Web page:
Planetary telescopes for preschoolers: how to

March 29, 2011

Construction paper, tape, hole punch, pin, stickers or crayonsThis is a fun craft/activity to help little kids learn about planets and the stars.  There are many ways to make a planetary telescope; this is one simple way that’s easy for busy parents to help their kids make their very own telescope and learn about the solar system.

What you’ll make: (nonworking) telescopes that your kids can use to view the planets, stars, and, well, just about anything else.

What you’ll need: Construction paper or cardstock, tape, hole punch, straight or safety pin, and pictures of the solar system or constellations. 

Prep time: 5 minutes, for downloading pictures of the solar system from this NASA web site, or for finding your own pictures in a book, magazine, or newspaper.  Set aside a piece of dark construction paper (blue and green work best) and cut a 4″ square of black construction paper for each child. pinholes in black paper make stars Take the pin and poke holes in the black square.  Punch a single hole in the paper if you have a hole punch handy.  If you’re feeling really brave, punch the pinholes in the design of one of the constellations… but this totally isn’t necessary (I didn’t think of it — thanks to Kim in NY for the idea!).

The words you use and the way you implement the activity is up to you, of course.  The idea is to use the rolled up construction paper to look at the planets, and then tape the black paper with pinholes to the end and look out the window or near a bright light to see the “stars.”  In the rest of this post,  I’ll share with you a bit of how it went when Widget (age 6) and I did this project with Little Bear (age 4)’s preschool class, just because it was such fun and I want to remember.  I’ll spare you the pauses, interruptions, and little kid stories, but just know that there were dozens and it was awesome.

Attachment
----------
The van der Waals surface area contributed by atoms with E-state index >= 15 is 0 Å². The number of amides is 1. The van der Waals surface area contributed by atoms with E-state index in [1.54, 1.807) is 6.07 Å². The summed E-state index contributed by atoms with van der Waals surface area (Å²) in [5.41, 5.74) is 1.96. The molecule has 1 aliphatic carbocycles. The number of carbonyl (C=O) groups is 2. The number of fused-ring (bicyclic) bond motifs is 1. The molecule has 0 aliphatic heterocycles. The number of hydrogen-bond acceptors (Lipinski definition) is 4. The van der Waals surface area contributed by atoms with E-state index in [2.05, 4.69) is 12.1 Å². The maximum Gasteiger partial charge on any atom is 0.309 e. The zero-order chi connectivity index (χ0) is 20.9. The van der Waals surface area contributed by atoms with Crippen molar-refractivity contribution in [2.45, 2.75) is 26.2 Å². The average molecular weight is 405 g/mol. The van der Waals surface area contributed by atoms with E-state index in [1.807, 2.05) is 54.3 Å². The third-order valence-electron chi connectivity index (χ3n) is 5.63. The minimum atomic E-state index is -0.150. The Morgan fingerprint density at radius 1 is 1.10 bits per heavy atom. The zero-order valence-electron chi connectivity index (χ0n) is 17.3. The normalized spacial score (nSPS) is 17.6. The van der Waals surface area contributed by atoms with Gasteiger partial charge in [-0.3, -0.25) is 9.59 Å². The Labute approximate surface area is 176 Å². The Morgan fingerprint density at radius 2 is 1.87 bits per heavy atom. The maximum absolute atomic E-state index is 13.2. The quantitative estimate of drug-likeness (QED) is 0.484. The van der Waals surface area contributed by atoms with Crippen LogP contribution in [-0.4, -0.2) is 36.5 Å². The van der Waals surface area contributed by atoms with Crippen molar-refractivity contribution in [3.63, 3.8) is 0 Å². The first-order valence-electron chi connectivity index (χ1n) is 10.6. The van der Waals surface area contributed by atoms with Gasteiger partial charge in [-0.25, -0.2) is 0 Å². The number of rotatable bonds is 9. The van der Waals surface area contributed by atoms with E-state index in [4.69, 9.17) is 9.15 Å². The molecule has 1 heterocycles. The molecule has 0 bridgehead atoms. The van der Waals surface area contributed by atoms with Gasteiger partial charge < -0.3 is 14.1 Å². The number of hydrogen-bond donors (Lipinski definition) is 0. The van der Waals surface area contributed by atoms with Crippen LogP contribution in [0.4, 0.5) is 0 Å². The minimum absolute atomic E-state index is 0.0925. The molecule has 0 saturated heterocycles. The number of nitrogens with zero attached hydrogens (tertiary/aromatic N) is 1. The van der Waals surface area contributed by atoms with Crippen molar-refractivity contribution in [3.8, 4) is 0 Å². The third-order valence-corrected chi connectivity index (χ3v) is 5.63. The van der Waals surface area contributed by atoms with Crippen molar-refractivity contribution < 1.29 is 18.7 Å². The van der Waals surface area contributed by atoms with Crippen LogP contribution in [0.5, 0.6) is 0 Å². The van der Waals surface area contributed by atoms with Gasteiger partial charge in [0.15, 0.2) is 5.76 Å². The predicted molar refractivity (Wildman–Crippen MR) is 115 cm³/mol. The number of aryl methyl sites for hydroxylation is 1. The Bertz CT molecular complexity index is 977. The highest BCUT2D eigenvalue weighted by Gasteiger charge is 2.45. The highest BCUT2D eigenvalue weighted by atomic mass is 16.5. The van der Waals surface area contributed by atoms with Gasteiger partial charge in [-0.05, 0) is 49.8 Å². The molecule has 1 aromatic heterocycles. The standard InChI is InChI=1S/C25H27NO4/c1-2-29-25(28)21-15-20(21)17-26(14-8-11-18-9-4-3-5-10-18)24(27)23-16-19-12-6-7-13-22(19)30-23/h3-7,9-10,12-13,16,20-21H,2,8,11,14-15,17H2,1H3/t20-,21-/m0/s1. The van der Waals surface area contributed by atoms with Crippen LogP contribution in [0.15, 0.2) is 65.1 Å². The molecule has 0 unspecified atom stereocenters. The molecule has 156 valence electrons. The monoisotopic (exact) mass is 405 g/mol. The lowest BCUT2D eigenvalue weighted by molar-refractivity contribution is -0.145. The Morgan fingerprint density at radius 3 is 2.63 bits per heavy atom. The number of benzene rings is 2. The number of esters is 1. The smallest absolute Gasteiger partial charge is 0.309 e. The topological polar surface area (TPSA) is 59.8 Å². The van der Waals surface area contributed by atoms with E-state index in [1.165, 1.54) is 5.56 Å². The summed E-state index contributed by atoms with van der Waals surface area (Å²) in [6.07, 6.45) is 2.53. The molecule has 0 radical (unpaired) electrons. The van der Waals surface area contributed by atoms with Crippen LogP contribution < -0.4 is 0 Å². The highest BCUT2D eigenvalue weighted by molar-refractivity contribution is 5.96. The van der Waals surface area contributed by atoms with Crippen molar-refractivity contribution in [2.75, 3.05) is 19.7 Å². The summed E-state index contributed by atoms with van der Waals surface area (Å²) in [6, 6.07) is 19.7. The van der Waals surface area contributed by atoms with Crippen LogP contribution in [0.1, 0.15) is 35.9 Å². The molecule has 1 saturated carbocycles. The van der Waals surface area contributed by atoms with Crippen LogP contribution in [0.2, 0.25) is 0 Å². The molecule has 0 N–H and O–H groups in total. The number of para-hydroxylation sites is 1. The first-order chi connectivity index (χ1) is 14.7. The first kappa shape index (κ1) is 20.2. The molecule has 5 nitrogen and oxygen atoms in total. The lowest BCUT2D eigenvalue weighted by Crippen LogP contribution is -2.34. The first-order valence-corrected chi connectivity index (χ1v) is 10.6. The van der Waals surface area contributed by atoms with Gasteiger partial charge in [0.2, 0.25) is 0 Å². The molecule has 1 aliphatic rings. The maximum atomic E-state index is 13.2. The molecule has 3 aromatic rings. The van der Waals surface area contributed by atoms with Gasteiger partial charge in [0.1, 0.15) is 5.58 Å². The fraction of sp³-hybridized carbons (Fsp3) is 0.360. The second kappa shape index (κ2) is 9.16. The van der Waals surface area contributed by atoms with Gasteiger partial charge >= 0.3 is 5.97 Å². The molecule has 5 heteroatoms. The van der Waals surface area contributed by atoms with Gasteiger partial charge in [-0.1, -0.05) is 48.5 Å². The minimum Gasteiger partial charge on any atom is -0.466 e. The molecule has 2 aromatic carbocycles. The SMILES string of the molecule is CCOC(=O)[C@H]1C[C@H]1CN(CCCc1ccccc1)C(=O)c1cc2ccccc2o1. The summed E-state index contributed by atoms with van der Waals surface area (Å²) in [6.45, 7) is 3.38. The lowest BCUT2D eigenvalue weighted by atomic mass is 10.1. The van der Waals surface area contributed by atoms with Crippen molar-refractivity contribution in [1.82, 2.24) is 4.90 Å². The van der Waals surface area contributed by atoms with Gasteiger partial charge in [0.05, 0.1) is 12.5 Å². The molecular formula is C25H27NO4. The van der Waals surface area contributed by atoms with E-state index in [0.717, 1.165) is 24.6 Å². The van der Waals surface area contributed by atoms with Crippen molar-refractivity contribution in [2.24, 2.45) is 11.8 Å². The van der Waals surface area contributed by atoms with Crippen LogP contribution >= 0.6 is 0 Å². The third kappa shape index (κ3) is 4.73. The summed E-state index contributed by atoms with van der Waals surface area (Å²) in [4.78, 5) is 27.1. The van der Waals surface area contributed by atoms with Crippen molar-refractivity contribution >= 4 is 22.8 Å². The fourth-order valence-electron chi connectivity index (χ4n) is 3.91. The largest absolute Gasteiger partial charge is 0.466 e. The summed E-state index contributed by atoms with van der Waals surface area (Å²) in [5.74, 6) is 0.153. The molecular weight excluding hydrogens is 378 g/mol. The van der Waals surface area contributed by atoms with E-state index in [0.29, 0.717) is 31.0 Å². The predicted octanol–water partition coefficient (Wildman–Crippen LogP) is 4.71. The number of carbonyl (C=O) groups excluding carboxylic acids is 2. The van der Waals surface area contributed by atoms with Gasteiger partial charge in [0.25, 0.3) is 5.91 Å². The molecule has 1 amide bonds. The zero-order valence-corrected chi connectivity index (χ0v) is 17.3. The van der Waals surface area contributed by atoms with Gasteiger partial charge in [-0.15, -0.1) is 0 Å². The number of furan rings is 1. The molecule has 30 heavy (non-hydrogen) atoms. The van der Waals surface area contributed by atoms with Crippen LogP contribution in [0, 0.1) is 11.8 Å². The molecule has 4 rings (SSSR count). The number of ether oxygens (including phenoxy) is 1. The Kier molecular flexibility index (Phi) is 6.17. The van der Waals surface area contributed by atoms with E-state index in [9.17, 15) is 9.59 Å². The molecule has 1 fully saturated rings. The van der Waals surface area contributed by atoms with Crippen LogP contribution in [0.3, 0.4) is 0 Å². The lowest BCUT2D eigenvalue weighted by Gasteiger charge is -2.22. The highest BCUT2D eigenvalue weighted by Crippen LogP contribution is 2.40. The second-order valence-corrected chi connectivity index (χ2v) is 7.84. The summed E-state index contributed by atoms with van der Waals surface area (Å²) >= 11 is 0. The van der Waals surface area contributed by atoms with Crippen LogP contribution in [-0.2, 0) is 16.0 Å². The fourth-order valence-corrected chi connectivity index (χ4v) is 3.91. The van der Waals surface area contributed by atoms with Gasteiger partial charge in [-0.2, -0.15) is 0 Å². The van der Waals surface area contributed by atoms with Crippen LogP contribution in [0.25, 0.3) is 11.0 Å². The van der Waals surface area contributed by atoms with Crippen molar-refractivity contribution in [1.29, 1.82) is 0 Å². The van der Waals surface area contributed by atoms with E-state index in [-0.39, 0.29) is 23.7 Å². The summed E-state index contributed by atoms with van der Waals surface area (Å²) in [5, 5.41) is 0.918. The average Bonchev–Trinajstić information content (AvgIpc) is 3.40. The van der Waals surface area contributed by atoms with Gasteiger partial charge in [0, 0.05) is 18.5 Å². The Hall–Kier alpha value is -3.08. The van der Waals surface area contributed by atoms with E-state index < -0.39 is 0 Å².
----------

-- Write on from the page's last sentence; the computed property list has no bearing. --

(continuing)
Me: Have you ever been outside late at night and seen the stars? (Most of them had, and they wanted to tell me all about it!  After a bit, I continued.)  They’re beautiful, aren’t they?  Did you know that for a very long time, that’s the best that anyone could see the stars?  But people have always wondered about the night sky, and they wanted to be able to see the stars and planets better.  Once upon a time, a very long time ago, a man named Galileo made a new tool so he could see the stars better.  He called it a telescope. (At this, I rolled a piece of paper into a cylinder, lengthwise, and sealed it with a piece of tape.  A staple at each end works better but may be sharp.) 

This is a tool that scientists use to see the stars and planets better.  Would you like one to use today? (Widget handed a cylinder to each child as I talked.)  A real telescope has mirrors and lenses (touch eyeglasses to show what a lens is), but this one will work fine for today.  Is everybody ready to use their telescopes to see the stars? (chorus of yes)

Does anyone know what our closest star is?

The sun!  That’s right, the sun that you see in the sky every day is actually a star, and while it looks warm and friendly to us, when the mommies and daddies who work at NASA made a big enough telescope, they found out that it really looks like this: (show them the real picture of the sun; for very young kids, fold the picture back so that only the largest image shows).  What does that look like to you?  Do you think it’s cold there, or hot?  That’s right, it’s very hot!  It’s so hot that it warms the planets in our solar system.  Would you like to see some planets now?